The most notable flaw in this performance was having the singers be percussionists. One would never force the singer of Siegfried to play the famous horn call, why should a singer then, be forced to be a percussionist? Thomas Harper (Mime) was more confident of his playing, but still was off at times, and Alan Woodrow's playing was just painful to watch, and more importantly, hear. It was too bad, since he made a nice enough Siegfried otherwise, singing adequate, and his acting was charming. He does petulant and boyish well. They also pulled off the bear part at Siegfried's first entrance, the bear suit donned by tenor Steven Goldstein.

Surprisingly, the Act II scenes with Fafner as a dragon were also done well. The puppet was suitably grand. However, the Waldvogel part came off less well. A stuffed bird was illuminated in the trees, but it was very difficult to see. Wendy Hill's voice sounded very pleasing, and it might have been better if we could have heard her from the stage.

Act III Scene 1 was definitely the best part because of Podleś. The Act III love scene was slightly painful, Eaglen waddles, and when she spun around in delight at Siegfried, I didn't know whether to laugh or cry.

The beginning Norn scene was impressive, Podleś and Stephanie Blythe have such big voices, Wray is full but not as hefty. Gidon Saks (Hagen) was ill and his voice was quiet and strained. Woodrow's singing in Act III Scene 2 as Siegfried dying was especially good, not flawless, but very beautiful. Eaglen put everything she had into the Immolation scene, it was transcendent, her voice gleaming.

As for the staging and set, the Halle der Gibichungen was very dull, it was in no danger of being a distraction. Act III Scene 1 with the Rheintöchter down from their harnesses was charming, though the arm choreography didn't much make sense, it looked like they were flapping. The last scene was utter madness, the scrim came down with fire projected on it, the gods all reappeared on a platform, and the Rheintöchter reappeared to catch the ring that Brünnhilde throws up into the air. Somehow this all came together.

Overall, it certainly was ambitious. Robert Spano did not seem to have any exquisite control over the orchestra, nor was his conducting particularly fiery. The traditionalist approach to the stage direction makes it obvious how difficult it is to stage something so fantastical without being kitschy. One begins to understand why all those bizarre contemporary stagings exist, they are a sort of distraction.

Es riß!

Aldengoetterdaemmerung5Last Friday the Bavarian State Opera concluded their first run of Der Ring des Nibelungen as a cycle. This production of Götterdämmerung premiered 28. February 2003, and it was tamer than Die Walküre or Siegfried. Still a lot of drunken staggering, and cigarette smoking.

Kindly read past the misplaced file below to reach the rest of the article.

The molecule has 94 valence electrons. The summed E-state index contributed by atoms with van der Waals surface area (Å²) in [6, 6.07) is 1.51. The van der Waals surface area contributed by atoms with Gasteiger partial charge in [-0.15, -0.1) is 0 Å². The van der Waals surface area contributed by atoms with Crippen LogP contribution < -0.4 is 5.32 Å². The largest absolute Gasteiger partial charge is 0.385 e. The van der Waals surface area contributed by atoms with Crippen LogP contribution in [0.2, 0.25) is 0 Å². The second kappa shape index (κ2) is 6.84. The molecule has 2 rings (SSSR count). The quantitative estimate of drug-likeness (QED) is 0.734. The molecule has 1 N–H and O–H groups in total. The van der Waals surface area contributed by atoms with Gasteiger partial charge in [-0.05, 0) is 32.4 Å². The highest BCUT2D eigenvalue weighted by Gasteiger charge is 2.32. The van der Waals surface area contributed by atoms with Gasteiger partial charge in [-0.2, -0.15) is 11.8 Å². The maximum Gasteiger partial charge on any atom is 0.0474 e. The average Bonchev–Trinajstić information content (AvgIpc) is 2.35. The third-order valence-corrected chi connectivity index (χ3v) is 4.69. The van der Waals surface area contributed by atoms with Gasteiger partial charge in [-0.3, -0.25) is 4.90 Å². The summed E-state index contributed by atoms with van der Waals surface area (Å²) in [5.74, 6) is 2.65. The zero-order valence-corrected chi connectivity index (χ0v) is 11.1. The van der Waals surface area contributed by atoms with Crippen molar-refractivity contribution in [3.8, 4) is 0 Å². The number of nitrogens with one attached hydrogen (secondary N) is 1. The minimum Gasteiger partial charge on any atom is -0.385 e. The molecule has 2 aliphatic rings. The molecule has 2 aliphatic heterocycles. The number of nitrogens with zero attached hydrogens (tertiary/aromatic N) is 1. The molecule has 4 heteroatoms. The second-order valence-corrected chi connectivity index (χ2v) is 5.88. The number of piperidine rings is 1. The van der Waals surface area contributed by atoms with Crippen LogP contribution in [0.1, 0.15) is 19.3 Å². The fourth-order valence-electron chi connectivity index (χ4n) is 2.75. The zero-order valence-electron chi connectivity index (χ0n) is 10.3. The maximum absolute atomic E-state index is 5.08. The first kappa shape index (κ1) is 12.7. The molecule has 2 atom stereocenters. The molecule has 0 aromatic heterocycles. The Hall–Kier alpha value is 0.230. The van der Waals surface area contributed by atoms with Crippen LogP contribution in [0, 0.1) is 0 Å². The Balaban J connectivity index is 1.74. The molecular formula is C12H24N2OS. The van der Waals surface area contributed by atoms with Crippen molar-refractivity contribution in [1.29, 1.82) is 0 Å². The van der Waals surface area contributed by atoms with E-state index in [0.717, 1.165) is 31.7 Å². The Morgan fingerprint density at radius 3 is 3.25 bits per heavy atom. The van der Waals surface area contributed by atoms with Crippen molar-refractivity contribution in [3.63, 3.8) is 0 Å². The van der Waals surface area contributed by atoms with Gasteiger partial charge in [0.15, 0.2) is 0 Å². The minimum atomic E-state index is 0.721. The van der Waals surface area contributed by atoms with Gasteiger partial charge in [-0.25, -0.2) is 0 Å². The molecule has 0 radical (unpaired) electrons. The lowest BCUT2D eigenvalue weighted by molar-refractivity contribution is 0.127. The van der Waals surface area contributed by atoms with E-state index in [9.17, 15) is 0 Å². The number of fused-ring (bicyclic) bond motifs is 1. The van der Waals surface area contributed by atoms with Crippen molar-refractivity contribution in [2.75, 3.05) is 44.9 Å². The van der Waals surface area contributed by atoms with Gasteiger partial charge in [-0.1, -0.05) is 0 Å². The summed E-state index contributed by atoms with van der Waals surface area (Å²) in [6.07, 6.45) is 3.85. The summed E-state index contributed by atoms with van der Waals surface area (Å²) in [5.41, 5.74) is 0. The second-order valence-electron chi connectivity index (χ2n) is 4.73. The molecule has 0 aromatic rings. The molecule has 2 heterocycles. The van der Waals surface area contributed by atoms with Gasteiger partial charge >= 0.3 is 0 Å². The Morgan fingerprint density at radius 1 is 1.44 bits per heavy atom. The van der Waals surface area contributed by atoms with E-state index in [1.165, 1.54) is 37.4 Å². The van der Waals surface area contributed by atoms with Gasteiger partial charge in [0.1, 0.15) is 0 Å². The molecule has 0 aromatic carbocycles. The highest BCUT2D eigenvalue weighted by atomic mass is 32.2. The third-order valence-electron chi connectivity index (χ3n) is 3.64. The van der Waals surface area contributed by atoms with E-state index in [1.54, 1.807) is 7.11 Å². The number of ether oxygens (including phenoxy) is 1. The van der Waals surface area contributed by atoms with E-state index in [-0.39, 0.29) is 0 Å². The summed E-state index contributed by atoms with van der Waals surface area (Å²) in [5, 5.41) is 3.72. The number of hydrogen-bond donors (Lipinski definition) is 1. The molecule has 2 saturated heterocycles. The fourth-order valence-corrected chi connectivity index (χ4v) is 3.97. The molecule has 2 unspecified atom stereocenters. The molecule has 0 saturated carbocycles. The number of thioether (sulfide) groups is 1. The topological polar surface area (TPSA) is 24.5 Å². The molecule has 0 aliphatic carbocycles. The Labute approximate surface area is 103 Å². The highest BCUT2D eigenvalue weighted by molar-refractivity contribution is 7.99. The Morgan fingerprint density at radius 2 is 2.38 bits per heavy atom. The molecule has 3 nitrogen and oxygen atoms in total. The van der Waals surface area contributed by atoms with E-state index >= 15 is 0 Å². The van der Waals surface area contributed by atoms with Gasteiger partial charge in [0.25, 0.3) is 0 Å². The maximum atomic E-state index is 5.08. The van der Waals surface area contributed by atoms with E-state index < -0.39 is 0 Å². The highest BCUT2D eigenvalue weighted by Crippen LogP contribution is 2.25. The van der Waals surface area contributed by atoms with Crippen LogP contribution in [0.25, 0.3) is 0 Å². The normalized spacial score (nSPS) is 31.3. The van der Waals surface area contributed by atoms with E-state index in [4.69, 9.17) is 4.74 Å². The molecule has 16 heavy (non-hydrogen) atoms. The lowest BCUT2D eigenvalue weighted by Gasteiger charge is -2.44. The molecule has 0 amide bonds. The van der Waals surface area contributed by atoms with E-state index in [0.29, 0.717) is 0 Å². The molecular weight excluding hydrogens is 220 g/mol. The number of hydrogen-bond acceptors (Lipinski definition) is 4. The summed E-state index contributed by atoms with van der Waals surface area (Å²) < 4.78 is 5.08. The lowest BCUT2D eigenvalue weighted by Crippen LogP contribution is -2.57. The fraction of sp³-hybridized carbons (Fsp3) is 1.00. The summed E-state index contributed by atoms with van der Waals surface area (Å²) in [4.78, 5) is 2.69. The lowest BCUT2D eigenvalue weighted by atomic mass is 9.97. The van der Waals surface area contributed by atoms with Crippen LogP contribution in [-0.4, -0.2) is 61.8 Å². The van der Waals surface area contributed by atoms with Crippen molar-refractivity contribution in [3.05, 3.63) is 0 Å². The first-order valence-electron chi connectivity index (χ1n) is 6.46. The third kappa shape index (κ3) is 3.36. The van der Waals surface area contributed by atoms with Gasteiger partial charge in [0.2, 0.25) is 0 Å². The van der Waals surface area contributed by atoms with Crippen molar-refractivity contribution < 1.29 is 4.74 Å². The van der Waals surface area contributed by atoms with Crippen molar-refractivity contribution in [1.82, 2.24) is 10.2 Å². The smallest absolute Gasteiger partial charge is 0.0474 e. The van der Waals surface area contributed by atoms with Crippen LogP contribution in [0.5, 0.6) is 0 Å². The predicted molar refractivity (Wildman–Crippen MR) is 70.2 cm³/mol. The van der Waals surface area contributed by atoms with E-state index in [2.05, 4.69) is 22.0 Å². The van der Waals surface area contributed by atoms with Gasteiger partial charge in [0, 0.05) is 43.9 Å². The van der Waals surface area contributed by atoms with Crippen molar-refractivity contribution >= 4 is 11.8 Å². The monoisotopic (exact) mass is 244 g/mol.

Musically more compelling than Siegfried, Wagner brings his epic work to a close using elements not heard in the first previous parts, most notably, the use of a chorus. The contrast of this gives the chorus a great deal of power.

The singing was, again, all quite good. Stig Anderson's voice was as sweet as ever, his death scene was excellent as far as singing goes. Baritone Juha Uusitalo, who was Donner in Das Rheingold, was adequate as Gunther here. Bass Matti Salminen was fine as Hagen, his voice isn't exactly full, but the volume is good. Franz-Josef Kapellmann was again wonderful as Alberich, his voice very distinct from Salminen's. Gabriele Schnaut sang well enough as Brünnhilde, but I always felt worried for her, because her voice wobbles and has so much power it threatens to overwhelm her. Nancy Gustafson seemed fine as Gutrune, she was Freia in Das Rheingold. Her voice provokes neither like nor dislike in me, it is a tad cold. Marjana Lipovsek has more emotion in her voice, she did well as Waltraute, and she was Fricka in Das Rheingold and Die Walküre. The Rheintöchter were lovely again, mocking but otherworldly. Margarita De Arellano never seemed less shrill, and Ann-Katrin Naidu and Hana Minutillo both have incredible voices. The Norns were less impressive, but not bad.

The production did not make any departure from the usual fare of absurdness, though it was not quite as amusing for the audience. The basic set is a semicircular room. It starts off with a white, reflective floor and a white wall, a blue fluorescent light traces the edge of the wall in a half-circle. There is a chandalier with white fluorescent lights arranged vertically. The Norns are smoking on a couch covered with a sheet. They are dressed in pinstriped suits with vests and high heeled pumps. They are all wearing their hair in dark bobs with bangs. The third Norn is blind and wearing sunglasses, she staggers about. When the Loge music is played the three bring out lighters. Brünnhilde comes out during their music, she sits on the floor, downstage, a bit to the right, dressed in pajamas and a robe, drinking coffee. The floor slides open, mid-stage, a little to the left, and the Norns set out a desk, chair, and typewriter for Brünnhilde. They offer her cigars and coffee. One of the Norns is drinking, she staggers about drunken, naturally. There is a bed stage right, Siegfried is on it, in pajamas also, he and Brünnhilde sing, he changes into trousers, button down shirt, plaid sports coat, and fedora. Quite a change from Siegfried, in which he looks like an adolescent boy in modern times. The scene is changed by tuxedoed men. The Rheintöchter emerge from the floor with a model boat, a golden pirate ship with sails, they sail it about the room, dressed as they were in Das Rheingold.